Entrepreneurship Tips — Pre-Startup

Is it the VC that proposes the amount for the pre-seed startup?

Posted by Robert Norton on

No good investors would want to invest in a company where the CEO did not have their head around the capital needed. A financial projections and plan is required to even get a meeting with most investors. That said, there can always be some back and forth negotiations. A VC might want to put more money in to scale faster. A CEO wants minimum dilution and to get the valuation up by achieving key milestones like MVP, traction, team building and quantification of customer acquisition costs. All of these reduce risk and hence increase the share and valuation price. Click...

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How Big Must A Market For An MVP And Market Entry Strategy Be?

Posted by Robert Norton on

How Big Must A Market For An MVP And Market Entry Strategy Be?

Absolutely. That is called a “niche” and often is the intersection of a vertical market and application/problem. And even smaller is okay and sometimes an advantage in the beginning. Of course, you also need a vision and steps into larger markets. Generally, $1 billion minimum if you seek institutional capital, as they only invest in companies that can reach $100M in sales after 5–6 years. Even if your price point is $250 that’s a $12.5M market opportunity. Which may be enough to validate your product, tune it, prove your value proposition, price point, marketing, and sales economics to raise funding...

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How to be successful at absolutely anything?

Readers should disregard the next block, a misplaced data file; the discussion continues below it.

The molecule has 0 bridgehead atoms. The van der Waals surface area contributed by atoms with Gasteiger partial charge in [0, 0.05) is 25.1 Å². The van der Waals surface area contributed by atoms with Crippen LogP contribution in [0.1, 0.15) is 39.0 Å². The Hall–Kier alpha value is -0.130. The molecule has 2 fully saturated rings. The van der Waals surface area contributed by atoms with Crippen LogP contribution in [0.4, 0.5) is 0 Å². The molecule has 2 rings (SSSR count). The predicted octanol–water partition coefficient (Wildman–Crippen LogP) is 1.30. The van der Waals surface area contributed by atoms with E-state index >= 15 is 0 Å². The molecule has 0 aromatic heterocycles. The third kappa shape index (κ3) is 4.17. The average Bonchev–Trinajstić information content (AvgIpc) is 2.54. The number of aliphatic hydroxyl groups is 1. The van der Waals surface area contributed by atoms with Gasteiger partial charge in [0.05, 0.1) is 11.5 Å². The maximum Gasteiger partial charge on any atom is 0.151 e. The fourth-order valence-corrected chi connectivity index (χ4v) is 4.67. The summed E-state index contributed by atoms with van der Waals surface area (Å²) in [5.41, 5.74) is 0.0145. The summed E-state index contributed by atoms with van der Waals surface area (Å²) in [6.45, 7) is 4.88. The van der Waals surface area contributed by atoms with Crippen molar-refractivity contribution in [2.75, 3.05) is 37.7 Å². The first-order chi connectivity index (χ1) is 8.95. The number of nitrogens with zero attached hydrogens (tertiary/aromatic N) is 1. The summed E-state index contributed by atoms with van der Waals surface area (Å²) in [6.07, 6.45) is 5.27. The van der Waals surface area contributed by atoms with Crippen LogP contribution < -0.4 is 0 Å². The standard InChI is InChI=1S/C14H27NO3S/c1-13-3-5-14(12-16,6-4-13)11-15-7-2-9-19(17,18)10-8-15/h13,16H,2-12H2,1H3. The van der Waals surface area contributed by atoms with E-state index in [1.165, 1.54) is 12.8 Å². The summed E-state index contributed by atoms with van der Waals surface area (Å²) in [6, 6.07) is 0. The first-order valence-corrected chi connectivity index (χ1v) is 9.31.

Posted by Robert Norton on

How to be successful at absolutely anything?

There are many commonly accepted principles about success that come up again and again like pursuing your passion (so work is fun, not a burden), focus on a clear mission (medium term) and vision (long-term) so you will focus and be immersed in the problem, the solution and the value you create for your customers. Long-term commitment and persistence are never optional, either.  But there is one principle that few people talk about that can be the foundation of all of these, which I will reveal in this article. My dad gave me the gift of the standard of hard...

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Job Scope in Early Stage Companies

Posted by Robert Norton on

Job Scope in Early Stage Companies

In any startup company, EACH employee MUST wear many hats. In a large company, job specialization is the rule. However, job specialization does not make for a successful startup, as it requires too many people and both the costs and risks would greatly increase with the added levels of people and communication. It is a well-known fact that there are diminishing returns with each layer and additional employees on any project. This is even more pronounced in knowledge-intensive areas and professional services like software engineering and other knowledge and design-intensive areas.  (Read The Mythical Man-Month). In early-stage and smaller companies,...

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Services For Startup and Early-Stage Companies

Posted by Robert Norton on

Services For Startup and Early-Stage Companies

Early-stage companies are the most fragile, have the least resources and the biggest challenges ahead of them.  Developing a new business is one of the biggest challenges in life and generally requires experience in at least five key disciplines (product/service development, finance, sales, marketing, and operations) to do well.   For a founder or entrepreneur and their team to be successful, they must have not only industry domain experience but all these skills available to design the business at both the strategic and tactical levels (a vision).  Taking all these disciplines into account and then allocating resources appropriately for the specific...

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